NANUET, N.Y. – Unlike yeast, that single-celled organism that our ancestors were delighted to find turned sweet liquids into alcohol, the agent behind the roaring success of one Nanuet pub is definitely not unseen.
Denis Maher, owner of the two-year-old Ambulance Brew House, is always front and center, greeting guests – sometimes decked out in Bavarian leather breeches, aka lederhosen.
He and his wife, Anita, and children Brian, Nadine and Nicole, have put a lot of hard work, not to mention heart and soul, into converting a 1947 ambulance building on the Clarkstown hamlet’s main drag into the go-to place for craft beer lovers.
An electrician by trade (his offices are right upstairs), Maher says no one’s more surprised than he about how fast the business has grown.
“People come from all over,” he says. “They just love it.”
Anita Maher runs a salon right next door called "Gruaig," which is Irish for hair.
Maher, who never owned a restaurant or bar before, credits a lot of the pub’s success to his manager, Chris Adimando, who’s been with them “since Day One.”
Adimando is, Maher says, “dead serious” about craft beer.
Both Maher and he visit small makers to sample their wares, research brews online, listen to pitches from distributors and seek customer feedback, before winnowing down the ever-changing selection of 20 beers.
Craft beer is made in small, and sometimes finite, batches. So drink up fast when you find a favorite, because like that perfect lipstick or nail polish, you may never find it again.
Hill Farmstead Brewery in Greensboro Bend, Vt., is an example of how exclusive some of that liquid gold can be.
Ambulance Brew House is only one of three pubs Maher says are allowed to serve its product.
“He (founder Shaun Hill) doesn’t want to grow, he just wants to get it into the hands of the right people,” Maher says, adding that Hill Farmstead is always on “Tap 10.”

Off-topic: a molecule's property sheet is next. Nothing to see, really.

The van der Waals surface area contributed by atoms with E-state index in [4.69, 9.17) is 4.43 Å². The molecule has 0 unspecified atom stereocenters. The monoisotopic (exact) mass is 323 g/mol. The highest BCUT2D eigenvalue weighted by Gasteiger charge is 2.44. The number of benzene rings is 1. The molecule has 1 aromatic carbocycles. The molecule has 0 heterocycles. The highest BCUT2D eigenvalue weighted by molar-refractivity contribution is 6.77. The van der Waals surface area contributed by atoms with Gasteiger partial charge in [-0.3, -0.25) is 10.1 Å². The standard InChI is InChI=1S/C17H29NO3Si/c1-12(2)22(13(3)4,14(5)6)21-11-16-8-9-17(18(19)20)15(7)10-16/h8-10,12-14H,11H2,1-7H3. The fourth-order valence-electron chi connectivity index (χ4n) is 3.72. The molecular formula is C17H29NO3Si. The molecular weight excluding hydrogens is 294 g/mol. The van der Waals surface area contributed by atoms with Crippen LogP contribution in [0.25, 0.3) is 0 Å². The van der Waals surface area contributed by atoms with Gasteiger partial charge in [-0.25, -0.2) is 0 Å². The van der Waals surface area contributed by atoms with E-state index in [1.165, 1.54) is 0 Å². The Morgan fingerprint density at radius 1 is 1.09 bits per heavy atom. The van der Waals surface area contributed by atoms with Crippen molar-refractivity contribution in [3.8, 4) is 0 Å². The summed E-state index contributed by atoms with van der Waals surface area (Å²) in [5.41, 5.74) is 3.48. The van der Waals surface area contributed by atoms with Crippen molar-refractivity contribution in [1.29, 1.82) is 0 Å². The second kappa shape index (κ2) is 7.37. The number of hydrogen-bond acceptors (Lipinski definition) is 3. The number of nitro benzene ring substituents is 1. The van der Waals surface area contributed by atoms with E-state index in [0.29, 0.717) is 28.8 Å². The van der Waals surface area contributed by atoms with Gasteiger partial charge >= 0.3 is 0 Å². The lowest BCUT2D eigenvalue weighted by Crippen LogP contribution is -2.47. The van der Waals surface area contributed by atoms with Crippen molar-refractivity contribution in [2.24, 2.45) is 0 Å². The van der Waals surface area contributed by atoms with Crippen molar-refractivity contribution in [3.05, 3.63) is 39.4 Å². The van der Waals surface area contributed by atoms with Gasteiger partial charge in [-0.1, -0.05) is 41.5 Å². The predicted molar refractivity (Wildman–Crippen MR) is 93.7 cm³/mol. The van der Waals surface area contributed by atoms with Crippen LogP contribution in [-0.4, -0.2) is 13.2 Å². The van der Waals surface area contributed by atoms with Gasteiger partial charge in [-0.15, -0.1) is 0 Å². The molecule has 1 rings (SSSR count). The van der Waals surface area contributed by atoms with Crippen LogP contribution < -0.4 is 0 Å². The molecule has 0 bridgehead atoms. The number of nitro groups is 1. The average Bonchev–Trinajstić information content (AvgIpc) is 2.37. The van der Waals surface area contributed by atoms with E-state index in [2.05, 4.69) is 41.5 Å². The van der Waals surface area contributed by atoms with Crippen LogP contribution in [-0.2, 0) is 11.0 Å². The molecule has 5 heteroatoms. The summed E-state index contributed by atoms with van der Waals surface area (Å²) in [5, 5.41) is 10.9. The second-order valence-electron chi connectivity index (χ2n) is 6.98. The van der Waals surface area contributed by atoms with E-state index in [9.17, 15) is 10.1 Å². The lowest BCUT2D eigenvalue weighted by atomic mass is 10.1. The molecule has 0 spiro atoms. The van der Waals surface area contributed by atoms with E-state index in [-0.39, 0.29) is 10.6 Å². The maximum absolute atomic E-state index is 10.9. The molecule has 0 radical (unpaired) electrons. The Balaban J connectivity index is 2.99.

Among the brewery’s releases are “Twilight of the Idols,” a porter made with coffee, cinnamon and vanilla and inspired by the writings of philosopher Friedrich Nietzsqche. Other brews are called Leaves of Grass and Madness & Civilization -- now that’s serious beer.
Maher is also serious about kicking pub grub up a notch, or two or three.
They have their own commercial-grade smoker out back, where they turn beef, pork and chicken into tender, flavorful ingredients for their tacos, quesadillas and “bar pies.”
Non-carnivores can chow down on wraps with spinach and artichoke or avocado and black beans.
For dessert, try the “campfire pizza,” a sinful confection made with Nutella, marshmallows and Graham crackers dusted with powdered sugar.
Even with all this success, the Mahers are not content to sit on their lederhosen; the pub is now doing brewery tours.
“We know have a simpler way of connecting them (beer makers) to us,” says Maher. “They know us. They know who we are. Now we can bring the customers to them.”
For $95, tour-goers spend six hours visiting the Newburgh Brewing Co. in Orange County and the Peekskill Brewery and the Captain Lawrence Brewing Co. in Westchester.
They get food, snacks and, of course, beer. Like the folks who go on wine tours, they also get a safe way to travel around while imbibing. A 14-seat van picks up tour-goers at the train station a few blocks away and drops them off at the pub afterwards.
The Mahers are always tweaking the business, which takes a lot of ingenuity and sweat.
But, they say, the customers, now their family, makes it all worthwhile.
“I just love the whole thing,” Maher says. “I’m always amazed at the number of people who come up to me to personally thank us for opening this place.”